“Sure, you have to take into account revenue and [earnings before interest, taxes, depreciation and amortization], but you also have to consider the market and league the team plays in, the quality of its venue, and the lease deal and naming rights it has with that facility, the team’s Major League Baseball affiliation and its management,” he said.
One major factor that has helped minor-league teams with a Major League Baseball affiliation churn out reliable profits and increase in value is that player salaries are paid by the parent club.
Unfavorable lease deal
With a better lease deal and a Victory Field naming-rights sponsor, the Indians could be worth even more.
The Indians have one of the least favorable lease deals of any professional sports team in Indianapolis. In addition to paying $500,000 annually to lease Victory Field—known to be one of the best venues in minor-league baseball—the team also pays for day-to-day upkeep, operations and capital expenses.
The Indiana Pacers and Indianapolis Colts pay far less to lease their facilities. Also, the city pays outright for the Colts’ stadium operations, and gives the Pacers a hefty subsidy to cover theirs.
The Indians’ Victory Field lease expires March 31, 2016; the team is currently negotiating with the Capital Improvement Board for a new one.
“If the Indians’ first priority is to its shareholders, as many would argue it should be, they should be seeking a much better lease deal,” said Richard Sheehan, a business professor at the University of Notre Dame whose areas of study include the economics of sports. “There’s no way you could argue that getting a better lease deal wouldn’t boost the value of this team and the investment the shareholders have in the franchise.”
A public service
Indians officials have said the primary reason they buy back stock is to give shareholders who want to cash out of the thinly traded company a place to do so.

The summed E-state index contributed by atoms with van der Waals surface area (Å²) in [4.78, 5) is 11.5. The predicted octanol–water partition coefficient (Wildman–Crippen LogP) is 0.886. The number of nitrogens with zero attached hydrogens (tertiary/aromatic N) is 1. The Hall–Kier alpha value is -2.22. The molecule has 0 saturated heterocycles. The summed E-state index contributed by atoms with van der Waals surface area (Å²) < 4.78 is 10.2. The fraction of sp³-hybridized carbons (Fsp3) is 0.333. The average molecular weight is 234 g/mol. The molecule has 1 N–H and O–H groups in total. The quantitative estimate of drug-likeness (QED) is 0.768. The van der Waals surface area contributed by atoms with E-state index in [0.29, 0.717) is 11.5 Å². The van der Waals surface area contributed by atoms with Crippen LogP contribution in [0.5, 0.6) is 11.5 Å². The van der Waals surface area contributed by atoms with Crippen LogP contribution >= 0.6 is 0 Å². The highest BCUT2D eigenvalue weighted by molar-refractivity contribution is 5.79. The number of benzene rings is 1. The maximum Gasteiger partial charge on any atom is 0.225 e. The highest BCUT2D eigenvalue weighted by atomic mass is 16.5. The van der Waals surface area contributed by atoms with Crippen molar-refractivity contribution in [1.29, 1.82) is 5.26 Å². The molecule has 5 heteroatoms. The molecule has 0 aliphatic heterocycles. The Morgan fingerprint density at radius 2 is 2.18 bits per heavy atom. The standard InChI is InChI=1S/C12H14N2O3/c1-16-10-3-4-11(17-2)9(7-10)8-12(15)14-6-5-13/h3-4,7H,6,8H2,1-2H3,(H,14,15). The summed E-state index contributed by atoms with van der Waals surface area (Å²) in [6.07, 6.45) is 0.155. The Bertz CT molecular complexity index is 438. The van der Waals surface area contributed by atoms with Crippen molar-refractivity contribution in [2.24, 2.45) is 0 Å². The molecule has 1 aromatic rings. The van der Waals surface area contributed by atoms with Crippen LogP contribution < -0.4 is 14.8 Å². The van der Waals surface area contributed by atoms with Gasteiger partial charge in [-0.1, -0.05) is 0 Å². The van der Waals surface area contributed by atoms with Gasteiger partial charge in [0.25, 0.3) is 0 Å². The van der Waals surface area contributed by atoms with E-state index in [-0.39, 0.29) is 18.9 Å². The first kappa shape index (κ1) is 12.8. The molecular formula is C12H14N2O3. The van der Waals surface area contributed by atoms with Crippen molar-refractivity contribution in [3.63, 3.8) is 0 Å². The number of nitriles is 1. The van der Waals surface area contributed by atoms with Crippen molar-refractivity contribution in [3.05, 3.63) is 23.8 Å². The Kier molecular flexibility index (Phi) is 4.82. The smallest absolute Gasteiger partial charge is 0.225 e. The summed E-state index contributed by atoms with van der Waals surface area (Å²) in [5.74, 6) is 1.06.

There are so few Indians stock transactions that the team was delisted from NASDAQ’s Pink Sheets earlier this year.
One of the most recent sales of Indians stock on record was in 2010, when the state’s Attorney General’s Office auctioned off eight shares of unclaimed stock ranging in price from $25,500 to $27,505 apiece. But, Sheehan pointed out, that was before the recent explosion in valuations.
While the Indians say the buy-back is a service to shareholders, Foster said the team is buying back the stock “at a considerable discount.”
But, he added, that’s a strategy often employed by companies to protect the value of remaining shares. When the Indians buy back shares, they retire them, giving remaining shareholders a bigger slice of the team.
In the Indians’ case, the biggest beneficiary would be Indians Chairman Max Schumacher—Bruce’s father—who owns more shares than anyone. He has 310 shares, or just over 43 percent of the team.
When looking at stocks as a whole, Foster said, the Indians’ valuation isn’t far off base. Current stock prices of companies on the Standard and Poor’s 500 represent 1.6 times their annual revenue. Stock prices on the Russell 2,000, an index of smaller companies, reflect two times revenue.
The Indians buy-back offer values the team at nearly two times annual revenue.
But “professional sports teams aren’t like other companies,” said Caporale, who helped broker the record sale of the Dayton Dragons. “There’s a scarcity of this commodity. There’s always going to be a very finite number of them as a whole. And that’s often going to put the valuation at a premium.”
According to recently published financial data, the Frisco Rough Riders sold at 3-1/2 times annual revenue and the Dayton Dragons sold at four times annual revenue.
If the same formula were used to value the Indians as was used in Dayton, the local team would carry a value of more than $47 million.
Caporale wouldn’t comment on the Dragons financials or compare them to the Indians. But he said, “If the [Indians] are generating over $1 million annually in real profits, they’re doing really well. I mean really, really well.”•